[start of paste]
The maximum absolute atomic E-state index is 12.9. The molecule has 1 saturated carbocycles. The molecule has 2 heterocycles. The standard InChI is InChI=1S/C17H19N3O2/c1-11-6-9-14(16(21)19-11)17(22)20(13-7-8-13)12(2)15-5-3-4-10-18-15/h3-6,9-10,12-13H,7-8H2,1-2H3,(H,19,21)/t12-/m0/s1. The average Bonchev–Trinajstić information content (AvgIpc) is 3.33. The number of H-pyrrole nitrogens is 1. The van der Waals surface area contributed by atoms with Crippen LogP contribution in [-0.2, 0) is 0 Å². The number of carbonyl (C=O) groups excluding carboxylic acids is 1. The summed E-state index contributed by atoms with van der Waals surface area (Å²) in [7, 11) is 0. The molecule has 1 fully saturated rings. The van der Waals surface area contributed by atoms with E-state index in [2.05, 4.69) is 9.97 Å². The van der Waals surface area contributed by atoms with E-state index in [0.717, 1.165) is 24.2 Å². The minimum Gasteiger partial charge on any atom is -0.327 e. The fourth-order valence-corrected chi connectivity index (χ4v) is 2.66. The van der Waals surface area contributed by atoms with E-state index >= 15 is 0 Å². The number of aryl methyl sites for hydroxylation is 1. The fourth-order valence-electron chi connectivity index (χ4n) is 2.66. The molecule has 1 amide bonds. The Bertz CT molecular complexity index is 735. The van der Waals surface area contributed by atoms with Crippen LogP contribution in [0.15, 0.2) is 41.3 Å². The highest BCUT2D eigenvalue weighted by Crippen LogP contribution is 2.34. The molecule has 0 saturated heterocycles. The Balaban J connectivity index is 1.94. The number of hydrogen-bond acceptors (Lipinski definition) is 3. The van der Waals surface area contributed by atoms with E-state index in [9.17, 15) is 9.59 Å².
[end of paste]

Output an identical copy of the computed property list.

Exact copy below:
The maximum absolute atomic E-state index is 12.9. The molecule has 1 saturated carbocycles. The molecule has 2 heterocycles. The standard InChI is InChI=1S/C17H19N3O2/c1-11-6-9-14(16(21)19-11)17(22)20(13-7-8-13)12(2)15-5-3-4-10-18-15/h3-6,9-10,12-13H,7-8H2,1-2H3,(H,19,21)/t12-/m0/s1. The average Bonchev–Trinajstić information content (AvgIpc) is 3.33. The number of H-pyrrole nitrogens is 1. The van der Waals surface area contributed by atoms with Crippen LogP contribution in [-0.2, 0) is 0 Å². The number of carbonyl (C=O) groups excluding carboxylic acids is 1. The summed E-state index contributed by atoms with van der Waals surface area (Å²) in [7, 11) is 0. The molecule has 1 fully saturated rings. The van der Waals surface area contributed by atoms with E-state index in [2.05, 4.69) is 9.97 Å². The van der Waals surface area contributed by atoms with E-state index in [0.717, 1.165) is 24.2 Å². The minimum Gasteiger partial charge on any atom is -0.327 e. The fourth-order valence-corrected chi connectivity index (χ4v) is 2.66. The van der Waals surface area contributed by atoms with E-state index >= 15 is 0 Å². The number of aryl methyl sites for hydroxylation is 1. The fourth-order valence-electron chi connectivity index (χ4n) is 2.66. The molecule has 1 amide bonds. The Bertz CT molecular complexity index is 735. The van der Waals surface area contributed by atoms with Crippen LogP contribution in [0.15, 0.2) is 41.3 Å². The highest BCUT2D eigenvalue weighted by Crippen LogP contribution is 2.34. The molecule has 0 saturated heterocycles. The Balaban J connectivity index is 1.94. The number of hydrogen-bond acceptors (Lipinski definition) is 3. The van der Waals surface area contributed by atoms with E-state index in [9.17, 15) is 9.59 Å².